Overall goal of the team

Internet of things entail embedding data in increasingly light and specialized smart objects (e.g., sensors, quantified-self devices, smart meters, smart badges, etc.). These smart objects exhibit severe hardware constraints and require at the same time sophisticated embedded data management functionalities to store the data, analyze, query and protect it. This raises a first question “How to make powerful data management techniques compatible with highly constrained hardware platforms?”. To tackle this question, SMIS contributes to the design of new storage and indexing models, query execution and optimization techniques, and transaction protocols adapted to low-end hardware.

By making information more accessible and by multiplying -sometimes unwillingly- the means of acquiring it, Internet of things unfortunately involve new threats for data privacy. Indeed, this mass of personal information usually ends up on servers where it can be carefully scrutinized by governmental agencies and companies in charge of processing it. The second question addressed by SMIS is then “How to make smart objects less intrusive?”. New access and usage control models have to be devised, enforced and made accountable to help individuals keeping a better control on the acquisition and sharing conditions of their data. However, privacy preservation must not hinder global treatments of great interest for the community (e.g., epidemiological studies). It then calls for the definition of new secured distributed protocols crossing data from multiple individuals without leak.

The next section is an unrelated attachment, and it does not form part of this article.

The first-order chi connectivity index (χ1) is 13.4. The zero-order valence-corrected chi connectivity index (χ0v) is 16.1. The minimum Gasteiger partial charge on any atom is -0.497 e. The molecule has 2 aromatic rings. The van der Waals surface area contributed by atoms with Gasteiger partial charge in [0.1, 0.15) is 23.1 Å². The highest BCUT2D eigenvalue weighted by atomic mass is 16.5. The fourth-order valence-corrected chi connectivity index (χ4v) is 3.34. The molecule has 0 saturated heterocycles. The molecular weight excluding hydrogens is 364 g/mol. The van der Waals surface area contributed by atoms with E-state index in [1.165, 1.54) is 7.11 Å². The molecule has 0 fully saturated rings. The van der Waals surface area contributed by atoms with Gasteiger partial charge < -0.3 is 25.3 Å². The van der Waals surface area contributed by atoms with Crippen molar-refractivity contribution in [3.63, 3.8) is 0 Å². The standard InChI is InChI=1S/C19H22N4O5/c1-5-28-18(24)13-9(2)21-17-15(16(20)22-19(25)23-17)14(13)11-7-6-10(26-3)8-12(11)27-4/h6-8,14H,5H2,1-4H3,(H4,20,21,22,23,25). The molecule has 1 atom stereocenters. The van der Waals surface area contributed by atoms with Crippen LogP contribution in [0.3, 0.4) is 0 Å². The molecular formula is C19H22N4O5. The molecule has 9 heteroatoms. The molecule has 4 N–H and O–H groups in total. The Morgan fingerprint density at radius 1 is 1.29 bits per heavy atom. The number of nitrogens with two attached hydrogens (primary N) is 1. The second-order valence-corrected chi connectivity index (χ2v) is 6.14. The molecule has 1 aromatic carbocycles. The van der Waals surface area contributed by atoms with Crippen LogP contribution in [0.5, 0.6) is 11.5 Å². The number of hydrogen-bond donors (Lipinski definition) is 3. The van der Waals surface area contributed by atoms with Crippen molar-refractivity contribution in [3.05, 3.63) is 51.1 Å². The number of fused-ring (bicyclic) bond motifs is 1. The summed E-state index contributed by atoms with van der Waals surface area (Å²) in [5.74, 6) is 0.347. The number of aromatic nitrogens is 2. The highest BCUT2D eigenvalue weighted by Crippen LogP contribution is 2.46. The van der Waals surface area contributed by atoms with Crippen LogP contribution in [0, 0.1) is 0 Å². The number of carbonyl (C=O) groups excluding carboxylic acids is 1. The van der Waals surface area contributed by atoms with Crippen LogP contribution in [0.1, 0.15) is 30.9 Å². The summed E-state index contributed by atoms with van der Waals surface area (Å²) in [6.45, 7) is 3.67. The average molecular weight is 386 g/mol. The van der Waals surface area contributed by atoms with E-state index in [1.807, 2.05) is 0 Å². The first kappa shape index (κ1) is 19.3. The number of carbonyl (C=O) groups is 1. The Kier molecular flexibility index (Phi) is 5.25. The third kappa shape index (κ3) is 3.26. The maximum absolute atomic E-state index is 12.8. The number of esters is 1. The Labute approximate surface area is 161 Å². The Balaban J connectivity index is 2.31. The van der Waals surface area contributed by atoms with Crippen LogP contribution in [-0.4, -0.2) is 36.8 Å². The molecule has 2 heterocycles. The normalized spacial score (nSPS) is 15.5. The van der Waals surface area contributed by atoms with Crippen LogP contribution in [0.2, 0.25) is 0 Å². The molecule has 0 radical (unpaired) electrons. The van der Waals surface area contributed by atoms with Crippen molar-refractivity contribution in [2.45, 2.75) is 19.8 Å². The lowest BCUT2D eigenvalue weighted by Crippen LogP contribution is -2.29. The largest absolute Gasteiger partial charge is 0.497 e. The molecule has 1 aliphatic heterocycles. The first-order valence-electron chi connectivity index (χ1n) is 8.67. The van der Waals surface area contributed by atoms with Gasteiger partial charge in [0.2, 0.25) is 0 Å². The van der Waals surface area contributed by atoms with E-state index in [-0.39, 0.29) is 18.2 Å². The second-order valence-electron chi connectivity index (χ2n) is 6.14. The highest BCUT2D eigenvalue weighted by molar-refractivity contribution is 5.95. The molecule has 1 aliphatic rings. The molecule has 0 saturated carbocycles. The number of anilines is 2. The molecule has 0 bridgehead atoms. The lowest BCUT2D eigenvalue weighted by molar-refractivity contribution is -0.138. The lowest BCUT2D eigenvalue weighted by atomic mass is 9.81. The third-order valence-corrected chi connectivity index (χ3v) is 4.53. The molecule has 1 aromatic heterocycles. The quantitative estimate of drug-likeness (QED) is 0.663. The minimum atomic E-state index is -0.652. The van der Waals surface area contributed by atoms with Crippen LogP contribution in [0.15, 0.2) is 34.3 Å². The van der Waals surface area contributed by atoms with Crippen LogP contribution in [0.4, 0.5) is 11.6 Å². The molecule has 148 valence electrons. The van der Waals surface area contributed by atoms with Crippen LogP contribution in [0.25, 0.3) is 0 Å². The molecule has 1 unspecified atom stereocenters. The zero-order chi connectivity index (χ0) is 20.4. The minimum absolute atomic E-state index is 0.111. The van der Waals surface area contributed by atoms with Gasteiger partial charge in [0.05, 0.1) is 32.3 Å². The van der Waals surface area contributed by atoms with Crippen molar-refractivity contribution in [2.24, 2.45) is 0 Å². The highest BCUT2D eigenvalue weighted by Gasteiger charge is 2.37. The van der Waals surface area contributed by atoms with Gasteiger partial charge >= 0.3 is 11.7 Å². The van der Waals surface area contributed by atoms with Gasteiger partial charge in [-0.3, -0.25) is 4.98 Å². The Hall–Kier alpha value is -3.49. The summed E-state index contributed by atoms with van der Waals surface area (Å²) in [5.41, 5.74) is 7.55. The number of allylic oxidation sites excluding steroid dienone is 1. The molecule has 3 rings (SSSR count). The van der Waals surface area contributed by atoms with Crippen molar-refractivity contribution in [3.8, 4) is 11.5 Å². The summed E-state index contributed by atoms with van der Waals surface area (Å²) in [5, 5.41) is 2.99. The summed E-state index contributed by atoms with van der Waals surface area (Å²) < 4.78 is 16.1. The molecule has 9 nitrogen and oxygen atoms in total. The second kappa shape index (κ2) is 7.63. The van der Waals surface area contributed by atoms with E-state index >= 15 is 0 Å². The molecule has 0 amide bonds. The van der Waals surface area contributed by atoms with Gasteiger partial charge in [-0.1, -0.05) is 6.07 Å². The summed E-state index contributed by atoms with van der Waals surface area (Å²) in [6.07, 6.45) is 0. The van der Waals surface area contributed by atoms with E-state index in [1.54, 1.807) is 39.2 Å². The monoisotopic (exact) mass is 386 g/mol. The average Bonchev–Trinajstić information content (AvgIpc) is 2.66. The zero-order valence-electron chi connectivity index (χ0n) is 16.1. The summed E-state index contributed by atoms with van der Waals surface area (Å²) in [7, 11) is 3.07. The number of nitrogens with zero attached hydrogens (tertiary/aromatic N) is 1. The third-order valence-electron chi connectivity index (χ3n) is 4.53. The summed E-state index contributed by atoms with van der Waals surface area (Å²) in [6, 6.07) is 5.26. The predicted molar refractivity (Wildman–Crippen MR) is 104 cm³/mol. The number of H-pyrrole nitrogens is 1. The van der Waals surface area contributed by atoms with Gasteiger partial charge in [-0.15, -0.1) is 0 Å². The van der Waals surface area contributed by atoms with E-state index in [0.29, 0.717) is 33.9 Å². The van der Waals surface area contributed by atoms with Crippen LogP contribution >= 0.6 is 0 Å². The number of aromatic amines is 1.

Assuming that the two former questions could be answered positively, new ways of managing personal/sensitive data could be devised. The third question driving our research is therefore “How to build privacy-by-design architectures based on trusted smart objects?”. We feel that architectural choices have a strong impact on the capacity to build privacy-by-design information systems. Our aim is to show that credible alternatives to a systematic centralization of sensitive/personal data on servers can be devised and to validate the approach through real case experiments.